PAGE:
While most refer to the Bell Tower itself as “Big Ben,” it is actually just the bell that is Big Ben, or the “Great Bell,” as it is officially known. (The Bell Tower itself was renamed the “Elizabeth Tower” in 2012 in honor of Queen Elizabeth II’s Diamond Jubilee.) Big Ben resides at the north end of Westminster Palace, which houses Parliament. The clock in the Elizabeth Tower is called the Great Westminster Clock. Now that you have all the names straight, who’s on first?
Those identified Big Ben were: Julie Kimbrell, Pat Kimbrell and Sherry Blanton of Old School Antique Mall in Sylva, N.C.; Teresa Bland; Ted Carlton of Utah; and Jim Pruett of Eastbrook Flea Market and Antique Mall in Montgomery, Ala.
In 1834, a fire destroyed most of the Palace of Westminster and reconstruction of it was completed in 1858, and the construction of the Bell Tower was completed in 1859. Big Ben’s casting was completed in 1856 so it was stored near the Palace of Westminster where it was tested by ringing. Unfortunately, a much-too-heavy 600-pound hammer was used to strike the lower rim (Big Ben does not use a clapper), which caused a four-foot-long crack. The 16-ton Big Ben was rendered inoperable, and a new bell had to be cast. “Big Ben I” was melted down and used to make “Big Ben II.”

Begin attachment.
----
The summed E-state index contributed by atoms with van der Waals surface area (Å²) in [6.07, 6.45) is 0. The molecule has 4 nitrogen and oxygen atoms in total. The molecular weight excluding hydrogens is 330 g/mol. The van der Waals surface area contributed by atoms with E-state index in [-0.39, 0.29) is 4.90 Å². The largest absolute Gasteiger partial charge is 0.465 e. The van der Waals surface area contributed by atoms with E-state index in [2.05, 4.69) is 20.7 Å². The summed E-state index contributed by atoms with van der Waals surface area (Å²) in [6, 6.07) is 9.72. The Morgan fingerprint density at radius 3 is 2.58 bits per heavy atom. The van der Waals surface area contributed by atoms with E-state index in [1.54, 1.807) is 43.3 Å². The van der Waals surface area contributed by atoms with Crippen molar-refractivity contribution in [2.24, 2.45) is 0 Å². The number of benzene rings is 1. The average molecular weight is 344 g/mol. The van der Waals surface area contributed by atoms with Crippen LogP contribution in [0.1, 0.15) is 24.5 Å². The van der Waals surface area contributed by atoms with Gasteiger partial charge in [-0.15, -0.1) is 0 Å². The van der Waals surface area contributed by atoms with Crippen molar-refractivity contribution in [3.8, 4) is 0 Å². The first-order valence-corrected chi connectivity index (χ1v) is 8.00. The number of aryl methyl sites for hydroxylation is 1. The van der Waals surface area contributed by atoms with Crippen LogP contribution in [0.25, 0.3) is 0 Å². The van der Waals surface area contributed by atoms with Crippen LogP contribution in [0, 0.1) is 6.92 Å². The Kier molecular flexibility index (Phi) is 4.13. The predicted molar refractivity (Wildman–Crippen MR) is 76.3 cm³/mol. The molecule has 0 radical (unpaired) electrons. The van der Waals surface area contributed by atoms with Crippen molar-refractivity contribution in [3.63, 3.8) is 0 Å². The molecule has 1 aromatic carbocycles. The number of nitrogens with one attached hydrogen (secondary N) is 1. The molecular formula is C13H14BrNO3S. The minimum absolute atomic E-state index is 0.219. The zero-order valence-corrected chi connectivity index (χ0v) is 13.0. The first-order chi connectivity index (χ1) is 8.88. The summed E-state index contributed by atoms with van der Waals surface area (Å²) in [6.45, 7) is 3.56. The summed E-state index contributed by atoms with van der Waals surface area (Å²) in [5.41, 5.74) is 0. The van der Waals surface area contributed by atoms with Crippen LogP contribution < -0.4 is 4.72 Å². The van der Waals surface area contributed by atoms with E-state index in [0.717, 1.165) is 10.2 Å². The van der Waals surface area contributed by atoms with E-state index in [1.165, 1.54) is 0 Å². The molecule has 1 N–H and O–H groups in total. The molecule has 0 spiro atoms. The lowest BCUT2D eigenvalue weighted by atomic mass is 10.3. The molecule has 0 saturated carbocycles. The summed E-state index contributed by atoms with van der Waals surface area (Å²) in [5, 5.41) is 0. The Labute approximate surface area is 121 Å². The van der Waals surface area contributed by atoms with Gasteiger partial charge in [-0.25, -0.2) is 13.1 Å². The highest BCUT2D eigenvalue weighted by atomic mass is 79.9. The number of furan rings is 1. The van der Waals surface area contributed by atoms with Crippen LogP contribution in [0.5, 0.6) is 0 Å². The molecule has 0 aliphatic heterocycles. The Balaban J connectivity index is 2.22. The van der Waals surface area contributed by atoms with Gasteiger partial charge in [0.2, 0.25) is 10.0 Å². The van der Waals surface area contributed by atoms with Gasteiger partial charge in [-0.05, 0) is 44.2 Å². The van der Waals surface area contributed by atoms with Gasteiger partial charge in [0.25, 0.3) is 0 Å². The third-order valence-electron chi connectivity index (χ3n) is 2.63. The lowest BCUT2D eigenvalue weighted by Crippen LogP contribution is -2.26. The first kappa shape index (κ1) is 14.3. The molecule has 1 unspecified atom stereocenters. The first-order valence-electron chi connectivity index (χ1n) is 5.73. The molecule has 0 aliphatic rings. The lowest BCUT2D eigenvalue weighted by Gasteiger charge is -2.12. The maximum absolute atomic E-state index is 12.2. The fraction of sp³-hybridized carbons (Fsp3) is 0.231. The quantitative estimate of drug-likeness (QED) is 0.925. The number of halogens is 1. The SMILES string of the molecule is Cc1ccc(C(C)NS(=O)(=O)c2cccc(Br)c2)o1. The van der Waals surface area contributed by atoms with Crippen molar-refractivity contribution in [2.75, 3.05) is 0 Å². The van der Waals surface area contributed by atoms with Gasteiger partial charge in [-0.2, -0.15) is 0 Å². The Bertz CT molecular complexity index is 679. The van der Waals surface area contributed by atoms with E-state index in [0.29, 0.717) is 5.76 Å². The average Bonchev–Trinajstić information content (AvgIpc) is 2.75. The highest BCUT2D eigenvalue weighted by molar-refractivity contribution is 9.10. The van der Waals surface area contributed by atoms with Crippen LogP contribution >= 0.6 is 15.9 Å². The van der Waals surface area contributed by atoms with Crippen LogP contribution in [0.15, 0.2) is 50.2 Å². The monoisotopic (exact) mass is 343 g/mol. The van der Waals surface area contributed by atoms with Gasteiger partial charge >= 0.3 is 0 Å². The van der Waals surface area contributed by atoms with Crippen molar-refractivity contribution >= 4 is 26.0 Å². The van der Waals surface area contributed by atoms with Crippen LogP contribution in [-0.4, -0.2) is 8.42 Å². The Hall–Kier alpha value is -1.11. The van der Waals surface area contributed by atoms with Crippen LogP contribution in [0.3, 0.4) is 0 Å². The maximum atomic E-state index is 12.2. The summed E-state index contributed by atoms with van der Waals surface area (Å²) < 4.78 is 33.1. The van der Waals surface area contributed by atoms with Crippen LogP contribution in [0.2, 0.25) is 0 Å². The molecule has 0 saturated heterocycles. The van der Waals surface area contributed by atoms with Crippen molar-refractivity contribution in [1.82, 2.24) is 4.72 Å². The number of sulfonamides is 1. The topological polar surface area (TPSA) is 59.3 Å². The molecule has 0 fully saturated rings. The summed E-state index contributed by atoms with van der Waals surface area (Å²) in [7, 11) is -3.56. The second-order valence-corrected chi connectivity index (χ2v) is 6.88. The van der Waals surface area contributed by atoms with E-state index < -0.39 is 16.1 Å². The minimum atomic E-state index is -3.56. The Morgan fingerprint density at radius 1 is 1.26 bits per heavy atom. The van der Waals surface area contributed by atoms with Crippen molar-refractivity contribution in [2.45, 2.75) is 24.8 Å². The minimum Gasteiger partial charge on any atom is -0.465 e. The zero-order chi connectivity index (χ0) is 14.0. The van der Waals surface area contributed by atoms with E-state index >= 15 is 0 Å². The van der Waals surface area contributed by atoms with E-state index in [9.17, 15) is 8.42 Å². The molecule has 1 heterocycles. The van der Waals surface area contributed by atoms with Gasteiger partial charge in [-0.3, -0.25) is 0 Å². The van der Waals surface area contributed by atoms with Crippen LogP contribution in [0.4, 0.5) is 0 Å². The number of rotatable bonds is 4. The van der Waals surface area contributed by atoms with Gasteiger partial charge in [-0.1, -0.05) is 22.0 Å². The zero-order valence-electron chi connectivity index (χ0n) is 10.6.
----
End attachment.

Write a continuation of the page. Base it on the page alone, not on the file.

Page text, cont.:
After being transported to the Tower on a trolley pulled by 16 horses and cheered by crowds along the way, the jubilation ended abruptly. Big Ben was too big—his 9-foot width was too wide for the shaft to the belfry, even though “Big Ben II” had slimmed been down to 13.5 tons. Finally, a happy ending was achieved when the bell was turned on its side and raised outside the Tower to the belfry—a 30-hour ordeal requiring a gang of workmen.
Well, it wasn’t a completely happy ending. After a few short months of ringing service, “Big Ben II” also cracked. Again, the hammer was too heavy; it weighed twice what it should have been.
Rather than go to the expense of creating Big Ben III—and take another 30 hours to raise it to the belfry—the crack was cut out of Big Ben II, leaving a vertical slot on the lower rim. Now, a hammer of correct weight strikes the bell and yields a slightly different tone.
But the headaches did not end there. After the clockworks and bell were installed, it was found that the hands of the clock were too heavy for the mechanism to move them. They were recast—still too heavy. The third time, fortunately, was the charm.
The 13.5 ton Big Ben bell.
The Elizabeth Tower that houses the Big Ben bell. (Photo: EzykronHD.)